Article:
Like humans, trees are largely made up of water. In fact, they are about 50% water. Since trees are about half water, it’s safe to assume that freezing will take place, even with the most cold-enduring winter trees. Many animals hibernate, or migrate south for the cold months as a means of survival. So, since trees cannot move, or hide, how do they survive the below freezing and harsh conditions of winter?
A tree’s “survival” process and preparation begins in late summer. This cold acclimation process will begin gradually, and consists of physiological changes in leaves, stems, and roots.
- Dormancy is a tree’s version of hibernation to aid in winter survival.
- During dormant months, winter trees will slow down all functions (metabolism, energy, food consumption, growth, etc.) similar to a hibernating animal.
- Since trees are not making food in winter, they do not need the energy typically required to feed their leaves.
- In mid-late fall when it is time for a deciduous tree to shed its leaves, a chemical called ABA (Abscisic Acid) will produce in buds. When this chemical gathers, it signals for the leaf to fall off.
- ABA is also the chemical that suspends growth – saving and storing energy that will be needed to survive winter.
- Winter trees will store food and energy to be used slowly throughout the cold months only on necessary functions.
Paul Schaberg, a Research Plant Physiologist with the USDA Forest Service’s Aiken Forestry Sciences Laboratory in Burlington Vermont, suggests that there are three basic ways that winter trees survive. All of these methods discuss how the tree keeps its living cells from freezing.
- Change Membrane During Cold Acclimation Process – The purpose of this change is to allow the membrane to become more pliable. This, in turn, allows for water to migrate out of the actual cells, and into the spaces between the cells. By removing water from the living cells, the cells shrink, allowing for more room within the cell walls (where the water was relocated to). This also helps to avoid the freezing and dying of living cells.
- Sweeten Fluids Within Living Cells – In fall, a tree will convert its starches to sugar. When this conversion takes place, the cellular fluid becomes concentrated. This concentration lowers the freezing point inside the cells. The water that remains between cells will still freeze, but since the membrane is more pliable in trees in winter, the cells are squeezed but not pierced.
- The “Glass Phase” – This is described by Schaberg as the period in which the liquid cell contents become so viscous that they appear to almost be solid. This simulation of solid form mimics the way silica remains in liquid form when it is supercooled into glass. This 3rd means of survival that winter trees undergo is triggered by the advanced cellular dehydration that results from the first two survival methods listed. This “glass phase” aids in preventing crystallization of the contents in the tree’s living cells.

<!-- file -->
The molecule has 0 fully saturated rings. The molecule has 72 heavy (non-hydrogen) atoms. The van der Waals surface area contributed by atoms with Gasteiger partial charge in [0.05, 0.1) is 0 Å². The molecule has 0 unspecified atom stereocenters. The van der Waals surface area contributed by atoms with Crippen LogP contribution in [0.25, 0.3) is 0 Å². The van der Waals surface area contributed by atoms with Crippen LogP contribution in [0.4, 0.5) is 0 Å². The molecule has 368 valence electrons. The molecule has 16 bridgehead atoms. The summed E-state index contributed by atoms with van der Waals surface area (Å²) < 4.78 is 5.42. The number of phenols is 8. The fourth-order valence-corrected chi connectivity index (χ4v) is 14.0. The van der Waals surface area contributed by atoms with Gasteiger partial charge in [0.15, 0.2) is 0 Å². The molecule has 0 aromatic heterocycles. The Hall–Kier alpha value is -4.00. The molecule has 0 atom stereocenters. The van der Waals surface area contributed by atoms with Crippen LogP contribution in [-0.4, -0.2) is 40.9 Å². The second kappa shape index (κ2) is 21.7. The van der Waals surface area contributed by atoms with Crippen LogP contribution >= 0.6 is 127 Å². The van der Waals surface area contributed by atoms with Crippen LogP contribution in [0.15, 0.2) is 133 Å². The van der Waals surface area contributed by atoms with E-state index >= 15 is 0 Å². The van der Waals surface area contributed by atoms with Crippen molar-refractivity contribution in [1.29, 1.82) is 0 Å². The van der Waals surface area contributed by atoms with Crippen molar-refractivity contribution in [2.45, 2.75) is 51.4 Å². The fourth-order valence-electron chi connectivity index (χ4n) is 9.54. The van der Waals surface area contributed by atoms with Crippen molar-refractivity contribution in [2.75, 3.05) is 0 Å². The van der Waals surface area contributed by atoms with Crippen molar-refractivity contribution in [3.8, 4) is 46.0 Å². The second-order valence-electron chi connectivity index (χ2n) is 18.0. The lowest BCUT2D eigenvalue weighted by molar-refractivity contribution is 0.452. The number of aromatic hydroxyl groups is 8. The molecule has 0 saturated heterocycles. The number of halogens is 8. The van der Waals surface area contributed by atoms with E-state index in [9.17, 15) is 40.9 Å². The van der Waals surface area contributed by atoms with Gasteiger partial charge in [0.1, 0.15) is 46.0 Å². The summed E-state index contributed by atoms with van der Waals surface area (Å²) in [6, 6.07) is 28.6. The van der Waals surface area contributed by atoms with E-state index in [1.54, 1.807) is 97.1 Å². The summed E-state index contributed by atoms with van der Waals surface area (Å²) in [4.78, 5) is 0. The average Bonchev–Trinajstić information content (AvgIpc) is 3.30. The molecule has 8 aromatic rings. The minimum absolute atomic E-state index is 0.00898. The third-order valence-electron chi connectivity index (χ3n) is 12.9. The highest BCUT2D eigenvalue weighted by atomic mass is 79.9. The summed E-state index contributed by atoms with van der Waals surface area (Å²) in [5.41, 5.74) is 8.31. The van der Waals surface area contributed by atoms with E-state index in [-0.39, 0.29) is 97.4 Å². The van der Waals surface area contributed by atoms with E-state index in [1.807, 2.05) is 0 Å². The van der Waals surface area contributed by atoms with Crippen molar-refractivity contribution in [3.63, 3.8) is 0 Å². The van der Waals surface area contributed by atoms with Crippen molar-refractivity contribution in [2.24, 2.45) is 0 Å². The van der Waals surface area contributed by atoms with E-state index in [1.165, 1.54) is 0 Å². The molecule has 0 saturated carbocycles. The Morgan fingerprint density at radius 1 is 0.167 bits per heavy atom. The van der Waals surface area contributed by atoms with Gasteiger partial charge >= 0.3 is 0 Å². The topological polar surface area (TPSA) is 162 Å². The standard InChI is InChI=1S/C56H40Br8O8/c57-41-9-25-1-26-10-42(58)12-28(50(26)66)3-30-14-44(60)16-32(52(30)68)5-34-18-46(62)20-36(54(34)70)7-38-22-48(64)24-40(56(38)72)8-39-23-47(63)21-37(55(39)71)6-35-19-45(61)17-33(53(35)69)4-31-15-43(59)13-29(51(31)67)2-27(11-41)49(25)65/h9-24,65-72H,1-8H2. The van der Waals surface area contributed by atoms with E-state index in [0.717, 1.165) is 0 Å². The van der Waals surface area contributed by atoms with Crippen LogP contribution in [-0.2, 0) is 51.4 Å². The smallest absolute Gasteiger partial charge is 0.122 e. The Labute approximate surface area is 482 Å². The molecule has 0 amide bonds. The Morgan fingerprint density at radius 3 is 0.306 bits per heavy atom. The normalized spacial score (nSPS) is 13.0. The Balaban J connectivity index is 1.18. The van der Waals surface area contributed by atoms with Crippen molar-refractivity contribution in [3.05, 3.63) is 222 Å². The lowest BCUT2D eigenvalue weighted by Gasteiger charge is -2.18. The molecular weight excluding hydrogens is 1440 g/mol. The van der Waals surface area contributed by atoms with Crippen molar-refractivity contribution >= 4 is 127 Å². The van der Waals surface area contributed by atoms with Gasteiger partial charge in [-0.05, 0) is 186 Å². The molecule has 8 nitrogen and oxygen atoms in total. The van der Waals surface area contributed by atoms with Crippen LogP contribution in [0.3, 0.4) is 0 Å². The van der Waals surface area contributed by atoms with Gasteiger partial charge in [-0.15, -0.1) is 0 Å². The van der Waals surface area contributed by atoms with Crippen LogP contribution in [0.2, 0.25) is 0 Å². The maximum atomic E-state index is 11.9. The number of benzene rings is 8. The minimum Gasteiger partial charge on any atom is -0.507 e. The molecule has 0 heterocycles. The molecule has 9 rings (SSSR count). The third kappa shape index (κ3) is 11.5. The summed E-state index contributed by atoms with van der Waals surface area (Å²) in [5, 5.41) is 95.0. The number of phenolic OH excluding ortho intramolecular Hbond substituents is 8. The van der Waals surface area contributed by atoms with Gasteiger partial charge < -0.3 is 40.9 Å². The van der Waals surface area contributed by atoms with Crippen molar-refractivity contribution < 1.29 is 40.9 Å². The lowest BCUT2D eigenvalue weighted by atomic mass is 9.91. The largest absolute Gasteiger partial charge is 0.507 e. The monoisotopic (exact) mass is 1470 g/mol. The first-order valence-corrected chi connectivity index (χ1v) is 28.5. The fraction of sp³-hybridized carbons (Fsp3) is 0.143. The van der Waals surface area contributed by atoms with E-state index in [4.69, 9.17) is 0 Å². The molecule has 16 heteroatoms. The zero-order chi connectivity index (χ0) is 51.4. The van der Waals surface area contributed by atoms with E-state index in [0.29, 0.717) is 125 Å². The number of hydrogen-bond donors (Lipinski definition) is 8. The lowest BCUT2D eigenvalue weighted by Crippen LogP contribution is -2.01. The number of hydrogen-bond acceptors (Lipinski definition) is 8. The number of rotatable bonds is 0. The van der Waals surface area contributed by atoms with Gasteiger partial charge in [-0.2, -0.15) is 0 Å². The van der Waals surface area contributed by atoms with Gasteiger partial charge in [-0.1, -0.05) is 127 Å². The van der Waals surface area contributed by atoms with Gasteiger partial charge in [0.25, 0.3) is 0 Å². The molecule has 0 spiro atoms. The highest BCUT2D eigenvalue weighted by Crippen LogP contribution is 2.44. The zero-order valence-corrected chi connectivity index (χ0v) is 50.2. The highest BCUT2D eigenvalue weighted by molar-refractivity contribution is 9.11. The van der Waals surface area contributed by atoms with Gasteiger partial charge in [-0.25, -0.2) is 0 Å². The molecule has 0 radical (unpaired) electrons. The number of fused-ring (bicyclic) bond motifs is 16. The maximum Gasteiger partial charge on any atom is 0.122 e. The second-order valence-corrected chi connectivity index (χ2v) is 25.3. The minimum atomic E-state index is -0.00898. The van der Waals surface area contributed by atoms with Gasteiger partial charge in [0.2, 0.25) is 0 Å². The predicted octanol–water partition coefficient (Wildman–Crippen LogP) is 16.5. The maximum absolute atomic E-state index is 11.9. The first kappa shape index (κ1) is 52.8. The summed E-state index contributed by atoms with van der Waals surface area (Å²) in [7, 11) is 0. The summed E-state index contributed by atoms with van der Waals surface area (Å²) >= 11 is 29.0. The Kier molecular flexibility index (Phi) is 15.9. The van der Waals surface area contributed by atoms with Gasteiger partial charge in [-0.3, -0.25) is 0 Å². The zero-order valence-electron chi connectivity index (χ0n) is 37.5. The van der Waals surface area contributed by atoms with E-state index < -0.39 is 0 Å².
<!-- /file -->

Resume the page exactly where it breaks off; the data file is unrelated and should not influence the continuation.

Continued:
By focusing only on protecting its living cells, and allowing dead cells to freeze, the tree can sustain enough energy, food, and function to get through the winter months with its living cells still intact. Dead cells are typically found in a large portion of cells within the trunk. These cells are helpful in assisting with function necessary in the warmer months (like flowing sap), but during the cold and dormant months, this function is not necessary. Since the energy and nutrients required to sustain trees in winter is much lower, these dead cells can freeze without negatively effecting the tree.
While trees do a great job of protecting themselves during their dormant months, this does not mean that the “recovery” process is easy. Depending on the harshness of winter, spring sap production and other important spring functions may be slow or delayed. Although these self-induced defense mechanisms may lead to slow recovery and/or a strenuous process when spring comes around, it is key in protecting living cells to avoid the possibility of a tree dying.
Activity within a tree’s root system is periodic, and while they too are dormant in winter, tree roots maintain a readiness to grow independently of the aboveground parts of a tree. This means, they are predominantly inactive, but can begin to grow during winter months if and when soil temperatures are favorable. The minimum soil temperature for root growth is around 32-41 degrees F. If soil warms, or stays warm during winter, your tree’s roots may break their dormancy and become active. Typically, below ground remains safe in winter due to insulation provided by the covering of snow. This “readiness” of tree roots in winter can help to replace damaged roots, ready the tree for spring buds, and foster great aboveground growth in the following growing season. However, there is always the chance of winter root damage if soil insulation is not adequate.
Although trees are excellent at protecting themselves by changing and adapting during dormancy, there are still steps that you should take on your property to winterize your landscape (especially the more sensitive trees and plants). Prior to winter you’ll want to perform a number of exterior maintenance tasks to prepare your property. Now is also the time to consider fall planting. Contact Red Cedar today for your free consultation and make sure that your property, trees, and landscaping are prepared to take on snow, frost, ice, hungry deer, and the cold!